2. The person who turns off the phone after the first beep?

Which person do you want handling a crisis at work that pops up at 10 AM:

  1. The person who spent the date answering text messages, and then went back home and worked till 1 AM, or
  2. The person who turned off the phone, made a real connection, and whose date when home with him/her?

Even if you love your job, strengthening your people-first identity will give you more resilience to deal with the ups and downs that come with any company. Why? Because you’ll have people there to catch you when you fall.

Next Post: The Second Step Towards a Life In Balance

Is Life Balance Better Than Work/Life Balance?

Talented Man by Erkuthanci via Flickr cc

Talented Man by Erkuthanci via Flickr cc

I have an issue with work/life balance. By putting work & life on the same line, it implies an equivalency between the two. And by putting work first, it provides a pecking order.

Work and life are not equals to be balanced or prioritized: Work is a part of life, a subset. The real issue is how to balance the different facets of life.

As I wrote in Busting Your Corporate Idol, life has three arenas: sleep, work, and everything else. A Balanced Life requires attention to each arena. 60, 80, 90 hour work weeks encroach on other arenas.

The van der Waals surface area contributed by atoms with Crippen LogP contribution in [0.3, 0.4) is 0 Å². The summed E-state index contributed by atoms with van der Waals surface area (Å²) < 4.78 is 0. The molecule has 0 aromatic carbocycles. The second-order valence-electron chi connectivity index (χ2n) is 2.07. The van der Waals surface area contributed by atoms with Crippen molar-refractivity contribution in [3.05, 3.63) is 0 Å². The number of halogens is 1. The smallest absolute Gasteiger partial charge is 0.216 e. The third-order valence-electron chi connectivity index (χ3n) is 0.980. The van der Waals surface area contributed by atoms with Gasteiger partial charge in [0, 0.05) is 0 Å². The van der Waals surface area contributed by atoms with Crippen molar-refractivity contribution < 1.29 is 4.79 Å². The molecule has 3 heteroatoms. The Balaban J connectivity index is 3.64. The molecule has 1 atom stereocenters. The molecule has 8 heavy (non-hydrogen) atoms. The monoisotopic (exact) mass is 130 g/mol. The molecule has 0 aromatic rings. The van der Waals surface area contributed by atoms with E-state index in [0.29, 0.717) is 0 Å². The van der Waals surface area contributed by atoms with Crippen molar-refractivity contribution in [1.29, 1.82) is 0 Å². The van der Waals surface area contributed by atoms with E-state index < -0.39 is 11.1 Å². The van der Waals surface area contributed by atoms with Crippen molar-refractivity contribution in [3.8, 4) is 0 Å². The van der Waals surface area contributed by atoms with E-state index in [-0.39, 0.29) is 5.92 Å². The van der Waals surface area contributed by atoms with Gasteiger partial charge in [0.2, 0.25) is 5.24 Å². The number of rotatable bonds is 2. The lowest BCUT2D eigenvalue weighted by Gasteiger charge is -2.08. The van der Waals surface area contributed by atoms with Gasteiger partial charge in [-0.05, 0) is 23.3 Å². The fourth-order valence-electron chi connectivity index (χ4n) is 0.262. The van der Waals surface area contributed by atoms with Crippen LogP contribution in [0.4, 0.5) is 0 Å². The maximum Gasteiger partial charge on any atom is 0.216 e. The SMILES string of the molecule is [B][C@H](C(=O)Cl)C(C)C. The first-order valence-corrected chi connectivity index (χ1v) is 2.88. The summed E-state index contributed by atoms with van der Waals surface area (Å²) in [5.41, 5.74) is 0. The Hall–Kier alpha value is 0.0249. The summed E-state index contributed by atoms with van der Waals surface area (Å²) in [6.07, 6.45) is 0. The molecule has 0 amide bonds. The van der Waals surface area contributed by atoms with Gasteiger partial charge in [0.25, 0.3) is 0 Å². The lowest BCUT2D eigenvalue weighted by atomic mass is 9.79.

So much of the work/life balance field is focused on flexibility. But what about the person who has flexibility and chooses/feels compelled to work 60+ hours. Is this person happy? Maybe Is his or her life balanced? Doubtful. Freedom to pick your own 90 hours isn’t really a help. It may feel good for a time if you love your job to work all the time, but it isn’t balance, and it isn’t sustainable. (I know, because that was me.)

What I needed, and what many people need, is to work fewer hours. In my last post, I quoted an executive who said to Cali Williams Yost

Every time you say work-life balance all I hear is work less, and we have so much to do. I need everyone to do more. Plus, I don’t have any kind of work/life balance myself. How can I support something I don’t have?